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Feeding LED state into Arduino

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tjkolev:
Feeding LED state into Arduino

Greetings,

I have a device, which provides status and error information via three LEDs. I would like to feed the state of the LEDs to an Arduino (3.3V Sparkfun Arduino Pro Mini) - logical 1 when an LED is on, logical 0 when LED is off.

I was able to "break out" connections parallel to each LED's pin. So I figured I'd use an optocoupler. Hopefully one that can be activated without diminishing the LED brightness too much. However, my electronics proficiency is right about at the level of battery-switch-resistor circuit. And I am off looking for help.

I searched, but could not find a reference for my setup. Hits were for the reverse - Arduino on the photodiode side of the optocoupler. Which optocoupler is appropriate, and how do I wire each side?

I also took a shot of the signal on one of the LEDs - attached. Very much surprised. But explainable, because the device uses AC. Looks like the LEDs are controlled with a square wave of sorts. How do I get a steady 0/1 level for the Arduino? Preferably with something on the optocoupler's Arduino side.

Or should I instead use a photodiode placed over the LED? Will that be simpler?

Cheers!
tjk :)

=========
LED on:
[attach=1]

LED off:
[attach=2]

Rick Law:
Using PWM to control LED brightness is common.  PWM (Pulse Width Modulation) is the method of turning the LED on for limited time each cycle then off.  Longer the ON, brighter it gets.  That is why you are seeing a square wave of sort.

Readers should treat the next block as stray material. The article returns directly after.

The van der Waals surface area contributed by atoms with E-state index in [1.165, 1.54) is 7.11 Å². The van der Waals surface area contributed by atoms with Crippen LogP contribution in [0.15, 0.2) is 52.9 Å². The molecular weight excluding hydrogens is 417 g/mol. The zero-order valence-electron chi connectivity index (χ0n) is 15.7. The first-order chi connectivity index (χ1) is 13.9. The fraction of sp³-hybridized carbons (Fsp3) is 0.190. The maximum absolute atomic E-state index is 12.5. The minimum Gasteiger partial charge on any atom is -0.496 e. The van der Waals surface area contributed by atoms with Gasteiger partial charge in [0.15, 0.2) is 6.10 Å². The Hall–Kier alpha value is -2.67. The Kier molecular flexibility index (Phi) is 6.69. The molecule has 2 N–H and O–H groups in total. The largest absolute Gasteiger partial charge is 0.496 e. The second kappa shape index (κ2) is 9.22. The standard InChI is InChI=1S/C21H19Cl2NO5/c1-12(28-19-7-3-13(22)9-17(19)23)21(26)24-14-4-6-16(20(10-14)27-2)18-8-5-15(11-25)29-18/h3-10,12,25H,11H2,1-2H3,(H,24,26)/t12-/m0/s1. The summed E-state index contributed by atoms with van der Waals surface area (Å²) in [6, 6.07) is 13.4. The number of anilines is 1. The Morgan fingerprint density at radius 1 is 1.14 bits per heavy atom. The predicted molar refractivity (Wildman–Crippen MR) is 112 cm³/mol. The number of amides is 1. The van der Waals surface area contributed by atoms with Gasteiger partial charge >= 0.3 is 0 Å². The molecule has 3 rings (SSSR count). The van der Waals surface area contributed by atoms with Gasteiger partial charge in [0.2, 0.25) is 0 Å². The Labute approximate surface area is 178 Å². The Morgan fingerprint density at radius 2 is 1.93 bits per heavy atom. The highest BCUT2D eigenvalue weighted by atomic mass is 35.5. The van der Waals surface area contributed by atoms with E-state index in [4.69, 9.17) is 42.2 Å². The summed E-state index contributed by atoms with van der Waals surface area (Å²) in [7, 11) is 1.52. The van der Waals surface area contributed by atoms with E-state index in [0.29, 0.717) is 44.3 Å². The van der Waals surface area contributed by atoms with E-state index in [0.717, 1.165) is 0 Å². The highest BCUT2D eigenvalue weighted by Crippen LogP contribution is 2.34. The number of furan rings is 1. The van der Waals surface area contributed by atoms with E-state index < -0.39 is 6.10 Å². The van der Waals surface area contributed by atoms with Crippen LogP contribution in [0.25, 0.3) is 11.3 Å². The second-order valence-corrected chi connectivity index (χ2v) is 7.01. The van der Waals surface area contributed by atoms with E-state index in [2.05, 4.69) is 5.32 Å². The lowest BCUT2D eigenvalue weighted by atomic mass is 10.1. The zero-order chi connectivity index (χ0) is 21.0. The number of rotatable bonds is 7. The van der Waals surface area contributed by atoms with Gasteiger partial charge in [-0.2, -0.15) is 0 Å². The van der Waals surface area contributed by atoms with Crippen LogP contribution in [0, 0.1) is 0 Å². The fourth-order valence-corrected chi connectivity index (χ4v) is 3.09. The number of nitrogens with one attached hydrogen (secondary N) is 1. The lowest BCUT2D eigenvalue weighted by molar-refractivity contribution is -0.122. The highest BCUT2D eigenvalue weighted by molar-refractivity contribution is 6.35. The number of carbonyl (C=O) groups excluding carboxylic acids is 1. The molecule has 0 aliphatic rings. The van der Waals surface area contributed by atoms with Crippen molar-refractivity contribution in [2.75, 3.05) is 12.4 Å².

PWM at 50% would be half ON time, half off.  PWM at 25% would be 1/4 of the time on, 3/4 time off.  Most-bright would be PWM at 100% meaning continuous ON.  PWM cycle usually would be thousands of times a second.

Direct connection (from LED V+) to the Arduino input would not work well since even when the LED is lid up rather bright, part of the time it would be OFF.  You need some isolation (such as using a diode instead of direct connect to the LED's +), and perhaps a capacitor to hold the voltage (on the other side of the diode where Arduino input is reading). 

MikeK:
Does the Arduino have ADC inputs?  If so, can you just read the ADC a couple times in a row?

ledtester:

--- Quote from: tjkolev on April 20, 2022, 12:52:50 am ---
I searched, but could not find a reference for my setup. Hits were for the reverse - Arduino on the photodiode side of the optocoupler. Which optocoupler is appropriate, and how do I wire each side?

--- End quote ---

The basic idea is described here:

https://electronics.stackexchange.com/a/480490/95488

You can experiment with the pull-up resistor -- something in the range of 2K to 20K should work.

You may not need to add R1 as the existing circuit should already implement some form of current limiting for the LED. However, having a small resistor like 200 ohms wouldn't be a bad idea and shouldn't affect the operation of the optocoupler.

The GPIO pin will be pulled low when the LED is being illuminated and will be hi otherwise.

As for the software side, how fast can you sample the inputs -- like every 100 microseconds? If that's not fast enough to catch the LEDs turning on you can add some additional circuitry to help catch the transistions.

mikeho:
Why do you need isolation?
Could you run the Arduino from the device's power? It needs little.
You could use an ESP32 or similar and make the readings available over wifi or bluetooth.

If one end of the LED is tied or pulled to ground, you may be able to read the voltage directly.
Read multiple times over the 16ms cycle.


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